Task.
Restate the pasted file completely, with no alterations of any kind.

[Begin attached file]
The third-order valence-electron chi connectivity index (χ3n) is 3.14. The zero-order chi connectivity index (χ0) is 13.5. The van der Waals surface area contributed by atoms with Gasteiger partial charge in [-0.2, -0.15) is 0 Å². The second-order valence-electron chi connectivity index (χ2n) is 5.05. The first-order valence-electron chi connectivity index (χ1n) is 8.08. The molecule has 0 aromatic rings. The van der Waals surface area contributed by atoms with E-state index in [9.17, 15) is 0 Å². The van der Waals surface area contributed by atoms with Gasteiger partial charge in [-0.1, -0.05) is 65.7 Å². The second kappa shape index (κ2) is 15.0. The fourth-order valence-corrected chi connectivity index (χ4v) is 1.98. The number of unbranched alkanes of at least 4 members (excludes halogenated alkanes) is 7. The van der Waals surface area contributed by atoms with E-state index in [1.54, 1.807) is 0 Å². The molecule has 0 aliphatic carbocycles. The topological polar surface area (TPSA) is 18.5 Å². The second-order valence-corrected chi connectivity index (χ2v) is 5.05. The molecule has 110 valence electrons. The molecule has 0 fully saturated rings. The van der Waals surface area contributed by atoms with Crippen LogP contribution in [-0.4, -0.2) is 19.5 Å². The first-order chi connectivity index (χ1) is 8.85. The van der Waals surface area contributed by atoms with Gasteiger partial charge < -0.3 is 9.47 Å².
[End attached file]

The third-order valence-electron chi connectivity index (χ3n) is 3.14. The zero-order chi connectivity index (χ0) is 13.5. The van der Waals surface area contributed by atoms with Gasteiger partial charge in [-0.2, -0.15) is 0 Å². The second-order valence-electron chi connectivity index (χ2n) is 5.05. The first-order valence-electron chi connectivity index (χ1n) is 8.08. The molecule has 0 aromatic rings. The van der Waals surface area contributed by atoms with E-state index in [9.17, 15) is 0 Å². The van der Waals surface area contributed by atoms with Gasteiger partial charge in [-0.1, -0.05) is 65.7 Å². The second kappa shape index (κ2) is 15.0. The fourth-order valence-corrected chi connectivity index (χ4v) is 1.98. The number of unbranched alkanes of at least 4 members (excludes halogenated alkanes) is 7. The van der Waals surface area contributed by atoms with E-state index in [1.54, 1.807) is 0 Å². The molecule has 0 aliphatic carbocycles. The topological polar surface area (TPSA) is 18.5 Å². The second-order valence-corrected chi connectivity index (χ2v) is 5.05. The molecule has 110 valence electrons. The molecule has 0 fully saturated rings. The van der Waals surface area contributed by atoms with Crippen LogP contribution in [-0.4, -0.2) is 19.5 Å². The first-order chi connectivity index (χ1) is 8.85. The van der Waals surface area contributed by atoms with Gasteiger partial charge < -0.3 is 9.47 Å².